Zimbabwe’s High Court on Monday set aside the conviction and sentence of the human rights activist and opposition leader Jacob Ngarivhume, freeing him from the prison he entered in April.
On April 28, 2023, a magistrate court in Harare had sentenced Ngarivhume to four years in prison, with one year suspended. Authorities had charged him with inciting public violence for a 2020 video he had posted on X, formerly Twitter, calling for protests over the state of the economy and rampant corruption.
Ngarivhume’s lawyer told the media after the announcement of the decision that “the High Court agreed with us in every respect – that the Magistrate Court did not have a basis [for the conviction] at all. Jacob has had his eight months wasted.”
Earlier this year, Human Rights Watch spoke to lawyers, journalists, human rights activists, and opposition politicians who expressed concern that the authorities in Zimbabwe were increasingly misusing the law against critics of the government, denying those arrested the presumption of innocence and the right to bail.
They alleged that the authorities used the criminal justice system to target and degrade the government’s opponents through arbitrary arrests, detentions, and malicious prosecutions.
Another leading opposition figure and former member of Parliament, Job Sikhala, was arrested on June 14, 2022 and charged with incitement to commit public violence, disorderly conduct, and obstruction of justice. While the High Court in November found him not guilty of obstruction of justice, Sikhala remains incarcerated at Chikurubi Maximum Security Prison on the other charges. Several of his applications for bail were denied.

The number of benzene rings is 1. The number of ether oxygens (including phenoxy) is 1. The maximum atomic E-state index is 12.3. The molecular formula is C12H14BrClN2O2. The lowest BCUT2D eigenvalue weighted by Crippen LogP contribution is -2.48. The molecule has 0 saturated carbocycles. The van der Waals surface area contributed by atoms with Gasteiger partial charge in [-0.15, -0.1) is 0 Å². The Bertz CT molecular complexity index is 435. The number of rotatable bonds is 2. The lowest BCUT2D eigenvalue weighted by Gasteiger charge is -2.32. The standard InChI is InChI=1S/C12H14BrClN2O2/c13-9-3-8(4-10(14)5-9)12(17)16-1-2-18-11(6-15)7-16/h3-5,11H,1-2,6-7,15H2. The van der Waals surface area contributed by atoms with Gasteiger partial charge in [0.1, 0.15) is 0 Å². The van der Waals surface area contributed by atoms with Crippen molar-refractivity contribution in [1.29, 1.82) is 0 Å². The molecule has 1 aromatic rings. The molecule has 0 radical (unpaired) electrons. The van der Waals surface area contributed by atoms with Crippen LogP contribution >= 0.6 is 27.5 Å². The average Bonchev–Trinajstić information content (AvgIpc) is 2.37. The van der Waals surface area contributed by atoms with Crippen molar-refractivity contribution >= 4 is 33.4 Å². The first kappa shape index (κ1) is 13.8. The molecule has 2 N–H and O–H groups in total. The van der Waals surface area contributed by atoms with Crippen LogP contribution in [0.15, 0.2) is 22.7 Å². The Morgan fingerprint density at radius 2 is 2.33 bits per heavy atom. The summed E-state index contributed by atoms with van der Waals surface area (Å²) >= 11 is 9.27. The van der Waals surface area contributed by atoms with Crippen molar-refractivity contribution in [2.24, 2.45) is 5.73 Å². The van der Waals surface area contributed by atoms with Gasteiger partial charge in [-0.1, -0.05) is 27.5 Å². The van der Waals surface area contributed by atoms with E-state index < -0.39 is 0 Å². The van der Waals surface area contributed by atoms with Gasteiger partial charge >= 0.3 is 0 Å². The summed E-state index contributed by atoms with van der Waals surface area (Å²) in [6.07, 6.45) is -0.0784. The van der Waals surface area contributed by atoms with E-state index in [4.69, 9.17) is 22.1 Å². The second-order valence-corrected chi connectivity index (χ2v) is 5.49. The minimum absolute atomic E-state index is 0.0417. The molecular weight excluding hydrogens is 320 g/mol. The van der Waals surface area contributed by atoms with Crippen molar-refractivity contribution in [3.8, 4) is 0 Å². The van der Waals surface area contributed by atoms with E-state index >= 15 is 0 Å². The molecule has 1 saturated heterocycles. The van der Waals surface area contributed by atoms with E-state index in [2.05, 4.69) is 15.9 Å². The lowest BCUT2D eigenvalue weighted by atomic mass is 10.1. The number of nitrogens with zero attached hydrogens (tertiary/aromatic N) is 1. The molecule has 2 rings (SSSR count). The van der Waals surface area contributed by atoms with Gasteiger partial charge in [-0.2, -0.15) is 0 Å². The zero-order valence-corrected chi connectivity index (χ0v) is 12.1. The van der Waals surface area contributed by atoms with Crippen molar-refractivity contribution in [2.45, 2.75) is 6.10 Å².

According to those calling for his release, Sikhala’s prolonged detention – more than one year – and denial of bail as he awaits trial, “erodes the value and essence of the criminal justice system,” which is seen to be “weaponized against dissent.”
Many Zimbabweans remain fearful of intimidation by the country’s ruling party, ZANU-PF, and may not openly engage in political activities or otherwise freely express their political viewpoints. Adding to this concern is a judiciary that does not dispense justice in an impartial and non-partisan manner.
While Ngarivhume’s quashed conviction provides a glimmer of hope, Zimbabwe authorities should cease the systematic politically motivated arrests, detentions, and prosecutions of opposition politicians and supporters, civil society activists, and journalists. The government should also amend or repeal existing laws that restrict fundamental rights and freedoms in violation of international law.